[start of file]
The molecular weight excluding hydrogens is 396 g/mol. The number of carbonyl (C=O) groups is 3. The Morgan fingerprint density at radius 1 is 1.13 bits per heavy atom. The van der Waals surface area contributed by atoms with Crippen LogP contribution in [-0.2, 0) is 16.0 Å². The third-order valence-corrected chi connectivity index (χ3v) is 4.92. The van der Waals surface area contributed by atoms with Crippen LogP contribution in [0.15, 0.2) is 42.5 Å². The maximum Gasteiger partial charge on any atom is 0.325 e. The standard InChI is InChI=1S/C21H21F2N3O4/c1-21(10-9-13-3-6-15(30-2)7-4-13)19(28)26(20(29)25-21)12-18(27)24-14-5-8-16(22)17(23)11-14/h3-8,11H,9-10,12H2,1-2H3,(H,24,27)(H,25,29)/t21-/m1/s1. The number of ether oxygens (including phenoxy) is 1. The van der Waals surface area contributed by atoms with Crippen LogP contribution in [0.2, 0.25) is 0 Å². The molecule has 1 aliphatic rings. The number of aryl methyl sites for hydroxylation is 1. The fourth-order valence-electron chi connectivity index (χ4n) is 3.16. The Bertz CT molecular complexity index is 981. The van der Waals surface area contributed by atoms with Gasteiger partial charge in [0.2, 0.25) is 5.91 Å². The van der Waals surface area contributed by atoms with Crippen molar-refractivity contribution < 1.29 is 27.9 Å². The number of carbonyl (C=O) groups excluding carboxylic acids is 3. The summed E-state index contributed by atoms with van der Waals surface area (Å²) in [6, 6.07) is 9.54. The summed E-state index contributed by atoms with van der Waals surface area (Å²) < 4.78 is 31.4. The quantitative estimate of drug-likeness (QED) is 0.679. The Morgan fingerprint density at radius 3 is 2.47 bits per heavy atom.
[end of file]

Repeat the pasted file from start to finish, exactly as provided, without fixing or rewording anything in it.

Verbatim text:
The molecular weight excluding hydrogens is 396 g/mol. The number of carbonyl (C=O) groups is 3. The Morgan fingerprint density at radius 1 is 1.13 bits per heavy atom. The van der Waals surface area contributed by atoms with Crippen LogP contribution in [-0.2, 0) is 16.0 Å². The third-order valence-corrected chi connectivity index (χ3v) is 4.92. The van der Waals surface area contributed by atoms with Crippen LogP contribution in [0.15, 0.2) is 42.5 Å². The maximum Gasteiger partial charge on any atom is 0.325 e. The standard InChI is InChI=1S/C21H21F2N3O4/c1-21(10-9-13-3-6-15(30-2)7-4-13)19(28)26(20(29)25-21)12-18(27)24-14-5-8-16(22)17(23)11-14/h3-8,11H,9-10,12H2,1-2H3,(H,24,27)(H,25,29)/t21-/m1/s1. The number of ether oxygens (including phenoxy) is 1. The van der Waals surface area contributed by atoms with Crippen LogP contribution in [0.2, 0.25) is 0 Å². The molecule has 1 aliphatic rings. The number of aryl methyl sites for hydroxylation is 1. The fourth-order valence-electron chi connectivity index (χ4n) is 3.16. The Bertz CT molecular complexity index is 981. The van der Waals surface area contributed by atoms with Gasteiger partial charge in [0.2, 0.25) is 5.91 Å². The van der Waals surface area contributed by atoms with Crippen molar-refractivity contribution < 1.29 is 27.9 Å². The number of carbonyl (C=O) groups excluding carboxylic acids is 3. The summed E-state index contributed by atoms with van der Waals surface area (Å²) in [6, 6.07) is 9.54. The summed E-state index contributed by atoms with van der Waals surface area (Å²) < 4.78 is 31.4. The quantitative estimate of drug-likeness (QED) is 0.679. The Morgan fingerprint density at radius 3 is 2.47 bits per heavy atom.